In my latest book, “How to Ruin Your Life,” I share how isolation typically leads to destruction. Leaders are not the only ones who face the temptation to abandon community, but the temptation for isolation is strong for leaders because they can use the guise of “it is lonely at the top.” Since writing the book, I have been asked by several people, “How do I confront my leader?” Because God uses confrontation to mature us and develop us and because a life without confrontation is a life without growth, it is an important question. But it is also a dangerous question. I have struggled to answer because I don’t know the context behind the question, but I am going to offer some general principles. Here are three ways to confront your leader:
Confronting your leader is not something you should take lightly or flippantly. As you think about “confronting the leader,” it is important to separate character or integrity lapses you see in your leader from preferences or issues with his or her leadership style. Do not confront your leader about your preferences. If those preferences come up in natural conversations with your leader and the leader asks, you can share your thoughts or concerns carefully, but do NOT elevate an issue of “I don’t like how you use email” to an issue of confrontation. However, if there are concerns with your leader’s character, you owe it to your leader to confront him or her. You should not confront on a rumor or a feeling but on patterns you have observed. In fact, the Scripture says you shouldn’t even entertain an accusation against a church leader (an elder) unless it is brought by multiple witnesses. If you have validated concerns about the leader’s character, concerns you have observed without going on a secret witch-hunt, you owe it to your leader and to the organization to bring it up.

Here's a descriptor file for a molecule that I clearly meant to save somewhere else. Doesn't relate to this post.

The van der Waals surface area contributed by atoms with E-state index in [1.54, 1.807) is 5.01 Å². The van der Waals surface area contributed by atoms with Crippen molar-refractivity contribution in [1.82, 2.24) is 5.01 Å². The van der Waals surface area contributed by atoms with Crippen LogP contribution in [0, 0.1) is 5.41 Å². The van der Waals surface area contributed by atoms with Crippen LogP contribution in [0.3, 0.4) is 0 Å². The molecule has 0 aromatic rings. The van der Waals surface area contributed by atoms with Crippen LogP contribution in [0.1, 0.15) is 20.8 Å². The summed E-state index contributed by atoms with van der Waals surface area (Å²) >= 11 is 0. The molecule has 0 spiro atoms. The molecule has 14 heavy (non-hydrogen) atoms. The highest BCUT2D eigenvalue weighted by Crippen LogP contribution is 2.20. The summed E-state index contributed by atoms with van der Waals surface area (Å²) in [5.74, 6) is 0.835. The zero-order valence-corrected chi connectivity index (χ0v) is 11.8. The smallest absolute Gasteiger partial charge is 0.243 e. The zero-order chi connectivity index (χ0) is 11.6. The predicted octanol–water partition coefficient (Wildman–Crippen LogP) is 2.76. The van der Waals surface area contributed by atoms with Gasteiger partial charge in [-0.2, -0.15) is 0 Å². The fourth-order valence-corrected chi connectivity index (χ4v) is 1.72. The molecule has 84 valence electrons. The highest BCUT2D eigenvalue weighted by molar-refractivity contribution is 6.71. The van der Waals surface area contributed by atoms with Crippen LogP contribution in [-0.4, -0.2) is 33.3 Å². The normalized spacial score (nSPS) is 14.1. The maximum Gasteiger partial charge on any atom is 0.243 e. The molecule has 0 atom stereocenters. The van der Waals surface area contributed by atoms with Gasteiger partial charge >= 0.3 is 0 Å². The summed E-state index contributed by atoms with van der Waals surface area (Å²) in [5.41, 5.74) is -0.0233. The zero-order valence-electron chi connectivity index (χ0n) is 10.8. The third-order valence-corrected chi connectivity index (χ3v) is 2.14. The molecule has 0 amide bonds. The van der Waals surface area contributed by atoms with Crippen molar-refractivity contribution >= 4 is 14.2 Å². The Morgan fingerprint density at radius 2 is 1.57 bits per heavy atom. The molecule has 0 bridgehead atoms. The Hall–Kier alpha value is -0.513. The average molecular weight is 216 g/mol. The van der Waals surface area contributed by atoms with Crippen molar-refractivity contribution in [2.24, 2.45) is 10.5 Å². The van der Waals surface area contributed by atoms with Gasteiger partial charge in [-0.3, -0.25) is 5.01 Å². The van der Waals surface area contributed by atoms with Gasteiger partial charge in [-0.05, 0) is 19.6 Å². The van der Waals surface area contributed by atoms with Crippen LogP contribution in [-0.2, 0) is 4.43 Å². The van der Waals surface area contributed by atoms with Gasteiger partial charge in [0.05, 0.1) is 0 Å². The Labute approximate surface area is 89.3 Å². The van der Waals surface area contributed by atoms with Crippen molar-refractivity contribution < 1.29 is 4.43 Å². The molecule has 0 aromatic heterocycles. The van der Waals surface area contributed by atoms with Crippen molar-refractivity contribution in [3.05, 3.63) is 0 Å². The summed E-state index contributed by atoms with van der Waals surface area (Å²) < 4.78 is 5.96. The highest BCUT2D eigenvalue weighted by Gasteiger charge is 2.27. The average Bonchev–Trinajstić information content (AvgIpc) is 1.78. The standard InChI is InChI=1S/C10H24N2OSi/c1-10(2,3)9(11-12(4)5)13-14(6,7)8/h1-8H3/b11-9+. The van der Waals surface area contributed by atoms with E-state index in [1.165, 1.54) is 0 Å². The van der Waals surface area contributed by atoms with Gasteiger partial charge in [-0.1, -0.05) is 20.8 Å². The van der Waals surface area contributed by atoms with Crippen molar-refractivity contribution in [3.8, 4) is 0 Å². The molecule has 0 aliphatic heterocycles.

Confronting your leader requires lots of prayer ‒ prayer that the Lord will cause the confrontation to bear fruit, prayer that the confrontation will result in a stronger relationship between you and your leader, and prayer that the Lord will bring peace in the midst of a difficult conversation.
The godly goal of confrontation is always restoration. And this applies to your leader. If there are issues of integrity or character you are going to prayerfully bring to your leader, the goal is for the leader to own those, repent, make things right with anyone who has been harmed, and move forward with a deeper commitment to lead well. I am not referring to the confrontation once a leader has committed disqualifying behaviors that should result in removal from the role. While the goal is still restoration, removal from the position is also necessary. That type of confrontation is different and requires more than you bringing something to your leader. But it is the smaller type of character slides that, if left unchecked, will in time lead to disqualifying behaviors in a leader’s life.
If, like me, you read this and realize you have never even had to consider this type of conversation with your leader ‒ rejoice. Rejoice that you serve with someone who is a man or woman of integrity. It makes all the difference in the world.